BY D’ARCY EGAN
The U.S. Census Bureau wants you!
They’ve got your number if you live in Ottawa County, and it’s shameful. Despite losing a wide variety of federal benefits a decade ago, the men, women and children living here are still among the worst in Ohio at responding to the U.S. Census Bureau.
Ottawa County was dead last among Ohio’s 88 counties in 2010 with an abysmal U.S. response rate of 50.8%. It was not a regional apathy. Sandusky County residents recorded a 72.4% response rate a decade ago, with Erie County at 64.3%. The top two Ohio counties were Medina (77%) and Warren (75.9%).
“A good response to the U.S. Census every 10 years is so very important for local communities,” said Roxanne Wallace, an Assistant Regional Census Manager in the Greater Philadelphia Area, during a telephone interview. “The census determines the distribution of $675 billion in federal funding, and Ottawa County has been leaving some of its funding on the table.”
Getting shortchanged are county hospitals, schools, EMS and fire departments. Communities lose funds for roads, bridges and infrastructure. Short-changed are such programs as WIC (Special Supplemental Nutrition Program for Women, Infants and Children), the national school lunch program and meals on wheels.
The Census also supports grants for teachers and special education, and the Head Start Program. Partnership programs include food pantries, jobs and families services, AARP and many other social organizations.
U.S. Census forms were mailed to all households in the United States in March. Less than 30% in Ottawa County have responded, far less than the 41.7% average in Ohio.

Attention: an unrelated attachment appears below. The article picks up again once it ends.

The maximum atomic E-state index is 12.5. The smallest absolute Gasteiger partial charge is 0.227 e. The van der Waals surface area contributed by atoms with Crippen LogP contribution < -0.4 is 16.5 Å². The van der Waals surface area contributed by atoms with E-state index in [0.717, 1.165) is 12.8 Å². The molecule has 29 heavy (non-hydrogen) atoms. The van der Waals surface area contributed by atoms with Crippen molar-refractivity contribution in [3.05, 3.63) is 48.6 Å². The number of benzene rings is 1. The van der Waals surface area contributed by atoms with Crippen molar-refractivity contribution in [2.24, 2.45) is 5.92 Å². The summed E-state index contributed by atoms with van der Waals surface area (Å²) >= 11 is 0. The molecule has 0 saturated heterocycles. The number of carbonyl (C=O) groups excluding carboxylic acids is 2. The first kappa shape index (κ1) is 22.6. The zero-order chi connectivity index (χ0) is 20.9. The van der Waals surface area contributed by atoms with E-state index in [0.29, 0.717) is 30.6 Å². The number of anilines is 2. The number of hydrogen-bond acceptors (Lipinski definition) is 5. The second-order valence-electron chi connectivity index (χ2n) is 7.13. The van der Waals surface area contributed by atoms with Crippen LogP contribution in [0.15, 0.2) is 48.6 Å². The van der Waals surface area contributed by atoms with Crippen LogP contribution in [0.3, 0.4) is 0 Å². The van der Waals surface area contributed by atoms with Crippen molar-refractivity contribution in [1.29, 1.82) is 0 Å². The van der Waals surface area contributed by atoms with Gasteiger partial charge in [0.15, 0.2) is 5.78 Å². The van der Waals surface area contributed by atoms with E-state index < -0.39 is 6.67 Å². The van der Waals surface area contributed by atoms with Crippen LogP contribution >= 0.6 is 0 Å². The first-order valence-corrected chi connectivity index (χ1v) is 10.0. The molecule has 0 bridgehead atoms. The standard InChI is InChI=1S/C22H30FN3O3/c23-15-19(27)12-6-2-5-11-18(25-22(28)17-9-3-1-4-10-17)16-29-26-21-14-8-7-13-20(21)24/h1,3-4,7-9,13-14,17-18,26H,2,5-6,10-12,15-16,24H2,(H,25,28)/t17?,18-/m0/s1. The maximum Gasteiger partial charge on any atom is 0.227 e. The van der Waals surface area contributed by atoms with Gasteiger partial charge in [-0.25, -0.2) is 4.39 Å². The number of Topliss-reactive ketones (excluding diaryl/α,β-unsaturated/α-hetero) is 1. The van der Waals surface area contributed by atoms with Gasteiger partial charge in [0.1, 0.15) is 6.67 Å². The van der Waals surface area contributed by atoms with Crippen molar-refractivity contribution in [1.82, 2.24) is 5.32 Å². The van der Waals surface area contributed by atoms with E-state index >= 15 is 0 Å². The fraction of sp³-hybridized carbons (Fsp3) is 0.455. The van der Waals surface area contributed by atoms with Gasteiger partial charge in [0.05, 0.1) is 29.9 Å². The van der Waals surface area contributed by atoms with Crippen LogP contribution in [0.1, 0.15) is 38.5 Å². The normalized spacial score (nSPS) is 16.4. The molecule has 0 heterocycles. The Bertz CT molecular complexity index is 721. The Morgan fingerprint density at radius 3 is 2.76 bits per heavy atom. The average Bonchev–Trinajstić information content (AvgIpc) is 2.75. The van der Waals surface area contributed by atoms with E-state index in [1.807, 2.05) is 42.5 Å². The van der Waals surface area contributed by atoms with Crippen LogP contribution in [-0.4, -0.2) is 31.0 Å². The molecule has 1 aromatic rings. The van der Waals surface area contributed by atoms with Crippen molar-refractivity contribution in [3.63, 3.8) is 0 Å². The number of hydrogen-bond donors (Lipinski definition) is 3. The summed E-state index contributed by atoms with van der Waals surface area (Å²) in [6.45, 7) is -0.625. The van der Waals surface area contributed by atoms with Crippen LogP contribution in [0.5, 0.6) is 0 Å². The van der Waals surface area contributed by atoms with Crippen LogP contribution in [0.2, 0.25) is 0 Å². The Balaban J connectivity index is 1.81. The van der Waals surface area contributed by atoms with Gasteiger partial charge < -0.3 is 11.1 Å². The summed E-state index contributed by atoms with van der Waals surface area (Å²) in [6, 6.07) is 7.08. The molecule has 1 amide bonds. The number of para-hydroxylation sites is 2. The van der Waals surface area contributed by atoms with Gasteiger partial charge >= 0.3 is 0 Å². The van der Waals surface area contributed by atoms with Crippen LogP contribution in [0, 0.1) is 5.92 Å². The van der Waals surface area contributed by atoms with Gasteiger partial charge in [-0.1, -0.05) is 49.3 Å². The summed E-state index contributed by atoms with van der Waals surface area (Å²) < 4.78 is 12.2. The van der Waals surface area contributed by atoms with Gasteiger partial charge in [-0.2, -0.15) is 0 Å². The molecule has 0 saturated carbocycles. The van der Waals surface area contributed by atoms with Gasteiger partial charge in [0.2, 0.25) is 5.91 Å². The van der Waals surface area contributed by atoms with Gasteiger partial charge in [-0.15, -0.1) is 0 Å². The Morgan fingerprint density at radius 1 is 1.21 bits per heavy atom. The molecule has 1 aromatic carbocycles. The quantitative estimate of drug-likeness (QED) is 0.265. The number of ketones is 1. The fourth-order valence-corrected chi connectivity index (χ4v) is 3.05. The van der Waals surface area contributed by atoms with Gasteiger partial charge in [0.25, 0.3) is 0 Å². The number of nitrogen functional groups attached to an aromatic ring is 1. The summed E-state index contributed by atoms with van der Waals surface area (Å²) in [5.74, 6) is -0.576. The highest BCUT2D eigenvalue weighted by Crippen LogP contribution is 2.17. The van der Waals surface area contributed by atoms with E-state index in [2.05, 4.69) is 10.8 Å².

“This year’s census response is the easiest ever,” said Wallace. “It takes less than 10 minutes to fill out the mailed census form, with nine questions for the head of household and seven questions pertaining to the other people who live in the house.”
Even if hindered by social distancing and or quarantined because of coronavirus (COVID-19), a census response is only an email or telephone call away. To fill out a census online visit 1220census.gov. To connect by telephone call the census hotline at 844-330-2020.
“Our hotline census takers speak 13 languages, and we’re set up to handle 59 languages and Braille!” said Wallace.
If a census taker eventually knocks on your door because you have not responded, that person can handle your response. But every door a census taker knocks on costs the government $98.
“The census does not ask for social security, bank, credit card or information about income. They do not ask for money or donations, or your religion or political party,” said Wallace.
“Census workers do not share personal information with anyone, including law enforcement, ICE or customs officials. They are also sworn to a lifetime of confidentiality.”
Census workers have been suspended from doing field operations through mid-April because of coronavirus, but the bureau is busily trying to hire 500,000 temporary census takers for the door-to-door visits. It has delayed its count of homeless and people living in groups, such as college dorms and nursing homes, but expects to wrap up its count in August.
President Donald Trump will use the census results for its primary purpose of apportionment, which is the creation of state legislative districts by popuilation, by Dec. 31.